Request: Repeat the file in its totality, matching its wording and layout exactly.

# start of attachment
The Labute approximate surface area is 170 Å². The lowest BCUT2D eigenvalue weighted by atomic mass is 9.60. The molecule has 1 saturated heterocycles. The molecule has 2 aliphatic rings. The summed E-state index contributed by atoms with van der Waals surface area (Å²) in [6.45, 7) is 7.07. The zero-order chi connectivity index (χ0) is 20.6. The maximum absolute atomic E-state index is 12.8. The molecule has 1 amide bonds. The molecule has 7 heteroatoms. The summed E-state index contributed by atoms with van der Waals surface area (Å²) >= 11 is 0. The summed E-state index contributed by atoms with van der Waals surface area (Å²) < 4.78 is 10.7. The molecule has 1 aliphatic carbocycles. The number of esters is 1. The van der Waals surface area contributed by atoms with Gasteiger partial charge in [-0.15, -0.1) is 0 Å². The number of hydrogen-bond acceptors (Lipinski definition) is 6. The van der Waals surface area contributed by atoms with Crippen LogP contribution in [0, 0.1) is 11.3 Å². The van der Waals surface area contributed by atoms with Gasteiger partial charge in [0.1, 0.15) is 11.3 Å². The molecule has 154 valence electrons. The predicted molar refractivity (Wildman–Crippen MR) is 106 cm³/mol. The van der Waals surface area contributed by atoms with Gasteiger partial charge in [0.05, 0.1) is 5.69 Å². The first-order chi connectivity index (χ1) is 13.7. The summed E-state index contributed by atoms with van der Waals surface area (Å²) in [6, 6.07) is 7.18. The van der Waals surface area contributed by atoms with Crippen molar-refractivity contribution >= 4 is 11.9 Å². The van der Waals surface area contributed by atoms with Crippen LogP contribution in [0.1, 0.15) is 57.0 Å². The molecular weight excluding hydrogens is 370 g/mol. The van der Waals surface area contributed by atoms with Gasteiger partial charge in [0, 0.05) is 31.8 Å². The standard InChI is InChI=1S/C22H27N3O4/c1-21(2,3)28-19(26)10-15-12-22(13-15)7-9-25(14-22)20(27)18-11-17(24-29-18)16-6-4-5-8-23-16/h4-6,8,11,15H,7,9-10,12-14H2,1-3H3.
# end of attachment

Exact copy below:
The Labute approximate surface area is 170 Å². The lowest BCUT2D eigenvalue weighted by atomic mass is 9.60. The molecule has 1 saturated heterocycles. The molecule has 2 aliphatic rings. The summed E-state index contributed by atoms with van der Waals surface area (Å²) in [6.45, 7) is 7.07. The zero-order chi connectivity index (χ0) is 20.6. The maximum absolute atomic E-state index is 12.8. The molecule has 1 amide bonds. The molecule has 7 heteroatoms. The summed E-state index contributed by atoms with van der Waals surface area (Å²) >= 11 is 0. The summed E-state index contributed by atoms with van der Waals surface area (Å²) < 4.78 is 10.7. The molecule has 1 aliphatic carbocycles. The number of esters is 1. The van der Waals surface area contributed by atoms with Gasteiger partial charge in [-0.15, -0.1) is 0 Å². The number of hydrogen-bond acceptors (Lipinski definition) is 6. The van der Waals surface area contributed by atoms with Crippen LogP contribution in [0, 0.1) is 11.3 Å². The van der Waals surface area contributed by atoms with Gasteiger partial charge in [0.1, 0.15) is 11.3 Å². The molecule has 154 valence electrons. The predicted molar refractivity (Wildman–Crippen MR) is 106 cm³/mol. The van der Waals surface area contributed by atoms with Gasteiger partial charge in [0.05, 0.1) is 5.69 Å². The first-order chi connectivity index (χ1) is 13.7. The summed E-state index contributed by atoms with van der Waals surface area (Å²) in [6, 6.07) is 7.18. The van der Waals surface area contributed by atoms with Crippen molar-refractivity contribution >= 4 is 11.9 Å². The van der Waals surface area contributed by atoms with Crippen LogP contribution in [0.1, 0.15) is 57.0 Å². The molecular weight excluding hydrogens is 370 g/mol. The van der Waals surface area contributed by atoms with Gasteiger partial charge in [0, 0.05) is 31.8 Å². The standard InChI is InChI=1S/C22H27N3O4/c1-21(2,3)28-19(26)10-15-12-22(13-15)7-9-25(14-22)20(27)18-11-17(24-29-18)16-6-4-5-8-23-16/h4-6,8,11,15H,7,9-10,12-14H2,1-3H3.